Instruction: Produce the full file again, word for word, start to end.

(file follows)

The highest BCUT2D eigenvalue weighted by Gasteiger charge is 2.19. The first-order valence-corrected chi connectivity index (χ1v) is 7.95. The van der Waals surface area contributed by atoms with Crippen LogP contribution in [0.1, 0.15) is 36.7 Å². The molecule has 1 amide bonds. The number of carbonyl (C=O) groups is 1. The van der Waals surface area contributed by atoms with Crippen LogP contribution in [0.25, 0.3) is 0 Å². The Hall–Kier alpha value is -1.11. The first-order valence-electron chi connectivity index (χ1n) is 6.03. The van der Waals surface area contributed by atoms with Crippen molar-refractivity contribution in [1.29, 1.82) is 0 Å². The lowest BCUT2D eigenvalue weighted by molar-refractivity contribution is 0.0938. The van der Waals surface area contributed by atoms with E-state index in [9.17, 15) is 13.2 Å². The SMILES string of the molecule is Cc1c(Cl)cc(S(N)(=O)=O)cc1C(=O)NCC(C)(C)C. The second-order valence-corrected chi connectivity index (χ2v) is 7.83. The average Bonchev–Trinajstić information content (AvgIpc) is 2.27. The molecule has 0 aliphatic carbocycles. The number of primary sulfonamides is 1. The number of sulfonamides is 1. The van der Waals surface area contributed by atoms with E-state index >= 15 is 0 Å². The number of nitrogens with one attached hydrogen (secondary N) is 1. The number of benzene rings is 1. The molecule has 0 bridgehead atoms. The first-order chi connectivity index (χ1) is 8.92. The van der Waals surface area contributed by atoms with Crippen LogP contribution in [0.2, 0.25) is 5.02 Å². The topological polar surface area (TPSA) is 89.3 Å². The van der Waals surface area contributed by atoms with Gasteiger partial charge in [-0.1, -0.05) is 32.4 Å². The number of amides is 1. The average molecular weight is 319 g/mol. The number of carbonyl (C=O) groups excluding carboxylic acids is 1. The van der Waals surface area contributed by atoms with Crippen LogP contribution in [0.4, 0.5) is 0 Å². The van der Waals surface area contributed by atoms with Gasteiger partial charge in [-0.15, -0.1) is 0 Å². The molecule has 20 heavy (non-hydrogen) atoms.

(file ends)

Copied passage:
The highest BCUT2D eigenvalue weighted by Gasteiger charge is 2.19. The first-order valence-corrected chi connectivity index (χ1v) is 7.95. The van der Waals surface area contributed by atoms with Crippen LogP contribution in [0.1, 0.15) is 36.7 Å². The molecule has 1 amide bonds. The number of carbonyl (C=O) groups is 1. The van der Waals surface area contributed by atoms with Crippen LogP contribution in [0.25, 0.3) is 0 Å². The Hall–Kier alpha value is -1.11. The first-order valence-electron chi connectivity index (χ1n) is 6.03. The van der Waals surface area contributed by atoms with Crippen molar-refractivity contribution in [1.29, 1.82) is 0 Å². The lowest BCUT2D eigenvalue weighted by molar-refractivity contribution is 0.0938. The van der Waals surface area contributed by atoms with E-state index in [9.17, 15) is 13.2 Å². The SMILES string of the molecule is Cc1c(Cl)cc(S(N)(=O)=O)cc1C(=O)NCC(C)(C)C. The second-order valence-corrected chi connectivity index (χ2v) is 7.83. The average Bonchev–Trinajstić information content (AvgIpc) is 2.27. The molecule has 0 aliphatic carbocycles. The number of primary sulfonamides is 1. The number of sulfonamides is 1. The van der Waals surface area contributed by atoms with E-state index >= 15 is 0 Å². The number of nitrogens with one attached hydrogen (secondary N) is 1. The number of benzene rings is 1. The molecule has 0 bridgehead atoms. The first-order chi connectivity index (χ1) is 8.92. The van der Waals surface area contributed by atoms with Crippen LogP contribution in [0.2, 0.25) is 5.02 Å². The topological polar surface area (TPSA) is 89.3 Å². The van der Waals surface area contributed by atoms with Gasteiger partial charge in [-0.1, -0.05) is 32.4 Å². The number of amides is 1. The average molecular weight is 319 g/mol. The number of carbonyl (C=O) groups excluding carboxylic acids is 1. The van der Waals surface area contributed by atoms with Crippen LogP contribution in [0.4, 0.5) is 0 Å². The van der Waals surface area contributed by atoms with Gasteiger partial charge in [-0.15, -0.1) is 0 Å². The molecule has 20 heavy (non-hydrogen) atoms.